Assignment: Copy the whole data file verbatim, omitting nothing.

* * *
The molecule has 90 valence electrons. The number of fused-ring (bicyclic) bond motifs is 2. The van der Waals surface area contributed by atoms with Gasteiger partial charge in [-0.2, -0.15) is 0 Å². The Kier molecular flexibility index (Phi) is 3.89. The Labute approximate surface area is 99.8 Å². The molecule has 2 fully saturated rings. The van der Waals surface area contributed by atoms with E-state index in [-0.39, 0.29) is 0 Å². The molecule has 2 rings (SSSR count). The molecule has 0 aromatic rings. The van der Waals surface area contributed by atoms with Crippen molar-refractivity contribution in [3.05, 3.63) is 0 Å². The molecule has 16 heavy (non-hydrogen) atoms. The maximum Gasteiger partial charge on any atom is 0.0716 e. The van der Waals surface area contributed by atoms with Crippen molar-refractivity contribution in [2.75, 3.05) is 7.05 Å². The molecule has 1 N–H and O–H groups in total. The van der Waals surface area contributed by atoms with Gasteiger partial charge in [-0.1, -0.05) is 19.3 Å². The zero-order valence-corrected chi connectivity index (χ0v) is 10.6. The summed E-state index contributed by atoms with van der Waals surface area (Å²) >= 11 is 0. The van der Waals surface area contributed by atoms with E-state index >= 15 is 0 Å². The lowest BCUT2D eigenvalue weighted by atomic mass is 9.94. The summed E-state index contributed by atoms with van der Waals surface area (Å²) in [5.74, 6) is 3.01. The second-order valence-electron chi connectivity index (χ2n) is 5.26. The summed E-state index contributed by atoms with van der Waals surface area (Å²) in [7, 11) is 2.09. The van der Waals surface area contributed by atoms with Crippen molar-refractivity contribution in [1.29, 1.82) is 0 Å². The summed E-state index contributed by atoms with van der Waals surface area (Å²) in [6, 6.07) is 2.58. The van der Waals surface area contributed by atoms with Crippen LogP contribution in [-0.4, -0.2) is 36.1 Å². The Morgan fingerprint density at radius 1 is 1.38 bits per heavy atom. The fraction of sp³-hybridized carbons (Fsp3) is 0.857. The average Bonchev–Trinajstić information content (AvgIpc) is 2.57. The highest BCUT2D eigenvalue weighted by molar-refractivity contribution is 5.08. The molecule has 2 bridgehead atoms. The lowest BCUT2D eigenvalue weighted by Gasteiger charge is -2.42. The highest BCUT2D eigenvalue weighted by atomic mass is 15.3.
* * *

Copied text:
The molecule has 90 valence electrons. The number of fused-ring (bicyclic) bond motifs is 2. The van der Waals surface area contributed by atoms with Gasteiger partial charge in [-0.2, -0.15) is 0 Å². The Kier molecular flexibility index (Phi) is 3.89. The Labute approximate surface area is 99.8 Å². The molecule has 2 fully saturated rings. The van der Waals surface area contributed by atoms with E-state index in [-0.39, 0.29) is 0 Å². The molecule has 2 rings (SSSR count). The molecule has 0 aromatic rings. The van der Waals surface area contributed by atoms with Crippen molar-refractivity contribution in [3.05, 3.63) is 0 Å². The molecule has 16 heavy (non-hydrogen) atoms. The maximum Gasteiger partial charge on any atom is 0.0716 e. The van der Waals surface area contributed by atoms with Crippen molar-refractivity contribution in [2.75, 3.05) is 7.05 Å². The molecule has 1 N–H and O–H groups in total. The van der Waals surface area contributed by atoms with Gasteiger partial charge in [-0.1, -0.05) is 19.3 Å². The zero-order valence-corrected chi connectivity index (χ0v) is 10.6. The summed E-state index contributed by atoms with van der Waals surface area (Å²) >= 11 is 0. The van der Waals surface area contributed by atoms with E-state index >= 15 is 0 Å². The lowest BCUT2D eigenvalue weighted by atomic mass is 9.94. The summed E-state index contributed by atoms with van der Waals surface area (Å²) in [5.74, 6) is 3.01. The second-order valence-electron chi connectivity index (χ2n) is 5.26. The summed E-state index contributed by atoms with van der Waals surface area (Å²) in [7, 11) is 2.09. The van der Waals surface area contributed by atoms with Crippen molar-refractivity contribution in [1.29, 1.82) is 0 Å². The summed E-state index contributed by atoms with van der Waals surface area (Å²) in [6, 6.07) is 2.58. The van der Waals surface area contributed by atoms with Crippen LogP contribution in [-0.4, -0.2) is 36.1 Å². The Morgan fingerprint density at radius 1 is 1.38 bits per heavy atom. The fraction of sp³-hybridized carbons (Fsp3) is 0.857. The average Bonchev–Trinajstić information content (AvgIpc) is 2.57. The highest BCUT2D eigenvalue weighted by molar-refractivity contribution is 5.08. The molecule has 2 bridgehead atoms. The lowest BCUT2D eigenvalue weighted by Gasteiger charge is -2.42. The highest BCUT2D eigenvalue weighted by atomic mass is 15.3.